Fender®

What is Micro-Tilt™?

 

Four-bolt neck attachment with Micro-Tilt on a Stratocaster. In the neck pocket in the lower half of the photo, the round Micro-Tilt mechanism is separate from the four neck "bolt" holes and is seen here with its Allen screw protruding from its center hole. The Allen screw presses against the circular metal plate set into the underside of the butt end of the neck, as seen in the upper half of the photo.
Four-bolt neck attachment with Micro-Tilt on a Stratocaster. In the neck pocket in the lower half of the photo, the round Micro-Tilt mechanism is separate from the four neck “bolt” holes and is seen with its Allen screw protruding from its center hole. The Allen screw presses against the circular metal plate set into the underside of the butt end of the neck, as seen in the upper half of the photo.

There are now more than two dozen Fender electric guitar and bass models that feature Micro-Tilt neck adjustment. This is a feature originally introduced in the early 1970s as an easy means of adjusting the angle of the neck in relation to the instrument body.

Three-bolt neck attachment with Micro-Tilt on a Telecaster Deluxe. In the neck pocket in the middle portion of the photo, the center hole in the round Micro-Tilt mechanism actually accommodates the lower of the three neck attachment “bolts,” while the smaller hole just to the left of it contains the Allen screw used to make neck-tilt adjustments. The upper portion of the photo shows the metal plate mounted on the underside of the butt-end of the neck, against which the Allen screw presses; the lower portion of the photo shows the neck plate, with three large holes for the neck attachment bolts and a single smaller hole near the bottom that allows access to the Allen screw.
Three-bolt neck attachment with Micro-Tilt on a Telecaster Deluxe. In the neck pocket in the middle portion of the photo, the center hole in the round Micro-Tilt mechanism actually accommodates the lower of the three neck attachment “bolts,” while the smaller hole just to the left of it contains the Allen screw used to make neck-tilt adjustments. The upper portion of the photo shows the metal plate mounted on the underside of the butt-end of the neck, against which the Allen screw presses; the lower portion of the photo shows the neck plate, with three large holes for the neck attachment bolts and a single smaller hole near the bottom that allows access to the Allen screw.
Micro-Tilt is a simple leverage mechanism. Through a small hole in the neck plate, a small Allen screw can be used to increase neck angle. Tightening the screw makes it protrude beyond the surface of the neck pocket, pushing on a metal plate mounted on the bottom of the neck heel and thus slightly increasing the neck angle.

Today, there are Micro-Tilt mechanisms for four- and three-bolt necks (bolt in this instance being an enduring Fender misnomer; necks are fixed to the bodies with screws). On four-bolt models, the metal plate on the neck heel is separate from the holes for the neck bolts. On three-bolt models, the bottom neck-mounting bolt passes through the plate, but the adjustment works the same way. In either design, the neck-mounting bolts must be loosened slightly in order for Micro-Tilt adjustments to me made, then tightened once the desired neck angle is achieved.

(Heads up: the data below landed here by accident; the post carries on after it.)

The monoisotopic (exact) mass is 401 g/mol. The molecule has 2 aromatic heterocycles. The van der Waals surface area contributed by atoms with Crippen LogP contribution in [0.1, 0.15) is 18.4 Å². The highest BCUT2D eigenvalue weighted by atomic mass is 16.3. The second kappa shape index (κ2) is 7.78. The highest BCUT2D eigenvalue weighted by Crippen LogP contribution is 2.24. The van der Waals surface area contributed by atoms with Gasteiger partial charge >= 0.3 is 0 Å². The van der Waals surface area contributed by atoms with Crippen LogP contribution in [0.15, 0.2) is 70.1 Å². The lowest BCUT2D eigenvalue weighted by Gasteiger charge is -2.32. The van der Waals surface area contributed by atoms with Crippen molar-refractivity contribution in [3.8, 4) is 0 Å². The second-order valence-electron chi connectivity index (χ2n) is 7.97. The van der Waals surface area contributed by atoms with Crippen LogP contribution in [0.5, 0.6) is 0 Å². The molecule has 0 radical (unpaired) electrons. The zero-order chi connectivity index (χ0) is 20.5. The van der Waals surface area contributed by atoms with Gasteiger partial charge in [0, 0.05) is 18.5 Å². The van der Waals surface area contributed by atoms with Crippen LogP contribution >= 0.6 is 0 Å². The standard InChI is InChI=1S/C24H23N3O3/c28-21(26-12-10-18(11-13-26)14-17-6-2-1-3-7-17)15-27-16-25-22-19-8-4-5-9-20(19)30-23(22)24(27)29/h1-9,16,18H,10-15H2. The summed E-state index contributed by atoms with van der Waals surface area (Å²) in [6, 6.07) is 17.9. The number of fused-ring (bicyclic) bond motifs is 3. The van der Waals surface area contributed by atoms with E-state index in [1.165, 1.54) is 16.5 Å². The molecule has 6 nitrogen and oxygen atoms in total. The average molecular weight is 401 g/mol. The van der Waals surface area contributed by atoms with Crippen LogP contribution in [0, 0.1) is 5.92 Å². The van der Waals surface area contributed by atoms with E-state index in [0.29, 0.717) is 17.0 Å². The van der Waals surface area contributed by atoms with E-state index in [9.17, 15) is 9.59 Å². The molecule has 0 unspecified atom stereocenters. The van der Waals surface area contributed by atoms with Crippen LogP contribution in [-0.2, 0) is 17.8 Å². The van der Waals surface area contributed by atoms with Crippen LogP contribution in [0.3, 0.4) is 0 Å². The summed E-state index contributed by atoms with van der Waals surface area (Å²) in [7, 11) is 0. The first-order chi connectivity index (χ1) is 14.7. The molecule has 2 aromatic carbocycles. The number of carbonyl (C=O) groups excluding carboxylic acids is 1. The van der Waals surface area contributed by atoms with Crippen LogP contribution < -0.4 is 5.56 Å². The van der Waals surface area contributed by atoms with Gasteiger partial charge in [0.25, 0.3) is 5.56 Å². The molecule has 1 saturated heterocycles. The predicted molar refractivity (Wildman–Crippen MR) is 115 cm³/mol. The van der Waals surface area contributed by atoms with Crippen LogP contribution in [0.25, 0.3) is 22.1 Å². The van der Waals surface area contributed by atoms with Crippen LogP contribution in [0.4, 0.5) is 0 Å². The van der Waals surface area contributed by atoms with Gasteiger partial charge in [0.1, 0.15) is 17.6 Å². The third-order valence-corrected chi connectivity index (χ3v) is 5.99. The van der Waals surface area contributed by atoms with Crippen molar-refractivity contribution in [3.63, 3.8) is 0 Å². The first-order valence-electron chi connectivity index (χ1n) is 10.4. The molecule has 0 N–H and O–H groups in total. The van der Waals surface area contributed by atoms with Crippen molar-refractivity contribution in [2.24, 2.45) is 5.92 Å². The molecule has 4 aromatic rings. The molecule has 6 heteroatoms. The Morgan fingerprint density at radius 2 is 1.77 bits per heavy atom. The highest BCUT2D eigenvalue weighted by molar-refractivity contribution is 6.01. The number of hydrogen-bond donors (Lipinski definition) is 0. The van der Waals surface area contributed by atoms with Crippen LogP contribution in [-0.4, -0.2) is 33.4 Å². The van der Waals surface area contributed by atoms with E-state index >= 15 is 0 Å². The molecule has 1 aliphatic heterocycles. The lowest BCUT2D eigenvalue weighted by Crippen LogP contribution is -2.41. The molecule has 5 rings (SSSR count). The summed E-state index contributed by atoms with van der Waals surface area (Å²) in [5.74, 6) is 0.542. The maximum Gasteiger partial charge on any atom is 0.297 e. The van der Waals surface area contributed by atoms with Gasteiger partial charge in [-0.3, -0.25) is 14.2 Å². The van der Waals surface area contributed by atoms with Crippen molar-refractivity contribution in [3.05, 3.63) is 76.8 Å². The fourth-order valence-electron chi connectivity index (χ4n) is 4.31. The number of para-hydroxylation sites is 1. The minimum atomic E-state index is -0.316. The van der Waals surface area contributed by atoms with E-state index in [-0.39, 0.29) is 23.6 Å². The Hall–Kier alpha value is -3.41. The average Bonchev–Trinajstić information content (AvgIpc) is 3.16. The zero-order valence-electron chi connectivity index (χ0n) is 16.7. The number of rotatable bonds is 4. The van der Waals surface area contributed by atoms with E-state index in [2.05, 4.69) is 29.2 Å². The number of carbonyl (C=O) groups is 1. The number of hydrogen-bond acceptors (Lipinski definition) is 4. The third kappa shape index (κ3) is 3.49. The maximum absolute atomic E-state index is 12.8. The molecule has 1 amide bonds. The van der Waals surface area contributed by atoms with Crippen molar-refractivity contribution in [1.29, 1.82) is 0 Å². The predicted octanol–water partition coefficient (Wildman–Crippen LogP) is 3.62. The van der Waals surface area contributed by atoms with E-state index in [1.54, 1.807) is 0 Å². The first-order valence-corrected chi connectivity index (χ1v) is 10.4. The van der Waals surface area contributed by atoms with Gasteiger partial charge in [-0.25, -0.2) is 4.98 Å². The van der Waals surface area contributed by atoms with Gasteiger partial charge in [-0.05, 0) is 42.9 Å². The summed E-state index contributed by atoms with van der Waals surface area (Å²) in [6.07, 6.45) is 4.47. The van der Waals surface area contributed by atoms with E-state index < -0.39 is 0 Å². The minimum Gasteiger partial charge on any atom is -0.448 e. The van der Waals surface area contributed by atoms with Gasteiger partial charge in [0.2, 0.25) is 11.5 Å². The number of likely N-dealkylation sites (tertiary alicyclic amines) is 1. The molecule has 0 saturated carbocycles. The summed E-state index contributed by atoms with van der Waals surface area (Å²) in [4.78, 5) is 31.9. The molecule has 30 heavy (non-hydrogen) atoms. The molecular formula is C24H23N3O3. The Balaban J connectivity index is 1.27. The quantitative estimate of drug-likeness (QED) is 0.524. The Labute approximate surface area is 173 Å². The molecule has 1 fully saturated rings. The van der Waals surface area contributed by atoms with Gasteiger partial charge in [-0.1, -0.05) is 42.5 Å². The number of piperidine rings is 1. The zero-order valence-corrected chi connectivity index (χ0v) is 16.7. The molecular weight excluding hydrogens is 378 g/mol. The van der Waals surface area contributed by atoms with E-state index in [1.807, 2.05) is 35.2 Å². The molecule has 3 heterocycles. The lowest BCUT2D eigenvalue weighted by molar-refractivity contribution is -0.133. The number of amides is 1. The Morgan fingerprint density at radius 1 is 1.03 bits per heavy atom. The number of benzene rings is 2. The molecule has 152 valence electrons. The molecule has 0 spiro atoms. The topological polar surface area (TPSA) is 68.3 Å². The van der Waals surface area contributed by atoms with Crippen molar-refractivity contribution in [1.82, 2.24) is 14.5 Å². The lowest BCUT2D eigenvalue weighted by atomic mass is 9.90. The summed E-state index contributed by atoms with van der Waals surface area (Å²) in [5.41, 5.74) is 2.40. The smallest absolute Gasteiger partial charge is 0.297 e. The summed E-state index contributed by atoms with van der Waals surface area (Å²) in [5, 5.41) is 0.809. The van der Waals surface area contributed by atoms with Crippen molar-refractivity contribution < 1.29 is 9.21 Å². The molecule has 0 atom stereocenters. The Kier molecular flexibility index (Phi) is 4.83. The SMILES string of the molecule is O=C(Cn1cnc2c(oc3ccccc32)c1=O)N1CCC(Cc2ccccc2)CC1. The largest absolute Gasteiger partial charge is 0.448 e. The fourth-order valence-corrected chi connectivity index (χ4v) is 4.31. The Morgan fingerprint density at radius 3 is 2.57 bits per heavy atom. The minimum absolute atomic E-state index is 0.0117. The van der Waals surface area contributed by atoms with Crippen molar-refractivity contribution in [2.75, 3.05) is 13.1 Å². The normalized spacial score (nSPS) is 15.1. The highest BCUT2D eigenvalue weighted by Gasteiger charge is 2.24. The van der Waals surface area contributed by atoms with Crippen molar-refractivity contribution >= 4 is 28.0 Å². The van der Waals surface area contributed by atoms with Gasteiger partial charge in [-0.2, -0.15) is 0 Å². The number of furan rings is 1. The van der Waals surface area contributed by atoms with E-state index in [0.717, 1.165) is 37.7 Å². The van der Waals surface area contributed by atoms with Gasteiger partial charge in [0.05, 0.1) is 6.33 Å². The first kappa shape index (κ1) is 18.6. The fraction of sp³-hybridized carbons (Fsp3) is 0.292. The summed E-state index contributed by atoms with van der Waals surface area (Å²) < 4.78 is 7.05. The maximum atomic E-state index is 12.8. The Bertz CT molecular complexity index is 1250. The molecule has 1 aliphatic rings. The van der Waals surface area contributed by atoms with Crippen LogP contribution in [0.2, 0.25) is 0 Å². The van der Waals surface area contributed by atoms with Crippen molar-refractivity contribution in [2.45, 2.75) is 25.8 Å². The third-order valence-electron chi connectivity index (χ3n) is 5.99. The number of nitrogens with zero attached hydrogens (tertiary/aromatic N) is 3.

OK, but why would I need to adjust my guitar’s neck angle in the first place?

Many players will never need to adjust neck angle. But there are circumstances in which the adjustment becomes necessary. Mainly, the angle at which the neck is seated in the neck pocket affects how low the bridge must be set in order to achieve optimal playing action (string height above the fingerboard).

If the neck angle is too shallow, the action can still be too high even after setting the bridge (or bridge saddles) as low as possible. Perhaps the original angle wasn’t ideally set in the first place. More often, replacing the bridge or combining a neck and body from two different instruments can be the culprit. When replacing the bridge with a shorter one or a taller one, a neck angle adjustment might very well be necessary. In any case, if the string height isn’t comfortable even after a good setup, neck angle adjustment might be helpful.

To make this a simple DIY adjustment, Fender introduced Micro-Tilt in 1971 when it switched the Stratocaster® from four- to three-bolt neck plates. Other Fender guitars of the early 1970s, such as the Telecaster Custom and Telecaster Deluxe, subsequently featured three-bolt Micro-Tilt necks.

Today, Fender offers several instruments equipped with Micro-Tilt. These have neck plates with three- and four-bolt neck plates, and they include the Classic Series ’70s Stratocaster, ’72 Telecaster® Custom, ’72 Telecaster Thinline and ’72 Telecaster Deluxe; most American Deluxe Stratocaster and Telecaster models; American Standard Stratocaster and Telecaster models; and several Fender Select models.

 

Shop for these Fender Micro-Tilt-related items:

Modern-style Micro-Tilt adjustment screw
Neck-mounting hardware
Neck plates
Necks and bodies

And, check out this Fender University video for more details on Micro-Tilt:

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